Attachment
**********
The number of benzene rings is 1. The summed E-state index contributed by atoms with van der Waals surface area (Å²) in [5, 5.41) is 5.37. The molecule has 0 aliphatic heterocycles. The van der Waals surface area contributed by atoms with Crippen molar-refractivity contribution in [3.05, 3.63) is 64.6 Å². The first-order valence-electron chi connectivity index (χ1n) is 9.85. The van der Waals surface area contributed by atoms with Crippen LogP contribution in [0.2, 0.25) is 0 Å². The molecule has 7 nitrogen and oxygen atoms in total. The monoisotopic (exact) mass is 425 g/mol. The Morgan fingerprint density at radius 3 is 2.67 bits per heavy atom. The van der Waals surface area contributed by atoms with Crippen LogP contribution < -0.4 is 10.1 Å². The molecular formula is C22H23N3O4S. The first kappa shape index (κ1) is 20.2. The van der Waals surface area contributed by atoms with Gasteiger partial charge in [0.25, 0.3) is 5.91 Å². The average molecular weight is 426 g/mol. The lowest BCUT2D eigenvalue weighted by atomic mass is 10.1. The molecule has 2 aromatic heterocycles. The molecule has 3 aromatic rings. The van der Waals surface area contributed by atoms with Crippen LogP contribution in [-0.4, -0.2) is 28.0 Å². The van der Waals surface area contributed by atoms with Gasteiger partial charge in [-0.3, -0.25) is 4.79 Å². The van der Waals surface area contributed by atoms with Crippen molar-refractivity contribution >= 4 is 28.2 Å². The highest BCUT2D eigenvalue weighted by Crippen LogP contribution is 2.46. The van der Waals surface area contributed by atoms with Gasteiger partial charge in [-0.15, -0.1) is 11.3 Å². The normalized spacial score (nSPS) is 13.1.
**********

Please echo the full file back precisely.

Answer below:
The number of benzene rings is 1. The summed E-state index contributed by atoms with van der Waals surface area (Å²) in [5, 5.41) is 5.37. The molecule has 0 aliphatic heterocycles. The van der Waals surface area contributed by atoms with Crippen molar-refractivity contribution in [3.05, 3.63) is 64.6 Å². The first-order valence-electron chi connectivity index (χ1n) is 9.85. The van der Waals surface area contributed by atoms with Crippen LogP contribution in [0.2, 0.25) is 0 Å². The molecule has 7 nitrogen and oxygen atoms in total. The monoisotopic (exact) mass is 425 g/mol. The Morgan fingerprint density at radius 3 is 2.67 bits per heavy atom. The van der Waals surface area contributed by atoms with Crippen LogP contribution < -0.4 is 10.1 Å². The molecular formula is C22H23N3O4S. The first kappa shape index (κ1) is 20.2. The van der Waals surface area contributed by atoms with Gasteiger partial charge in [0.25, 0.3) is 5.91 Å². The average molecular weight is 426 g/mol. The lowest BCUT2D eigenvalue weighted by atomic mass is 10.1. The molecule has 2 aromatic heterocycles. The molecule has 3 aromatic rings. The van der Waals surface area contributed by atoms with Crippen LogP contribution in [-0.4, -0.2) is 28.0 Å². The van der Waals surface area contributed by atoms with Gasteiger partial charge in [-0.3, -0.25) is 4.79 Å². The van der Waals surface area contributed by atoms with Crippen molar-refractivity contribution >= 4 is 28.2 Å². The highest BCUT2D eigenvalue weighted by Crippen LogP contribution is 2.46. The van der Waals surface area contributed by atoms with Gasteiger partial charge in [-0.15, -0.1) is 11.3 Å². The normalized spacial score (nSPS) is 13.1.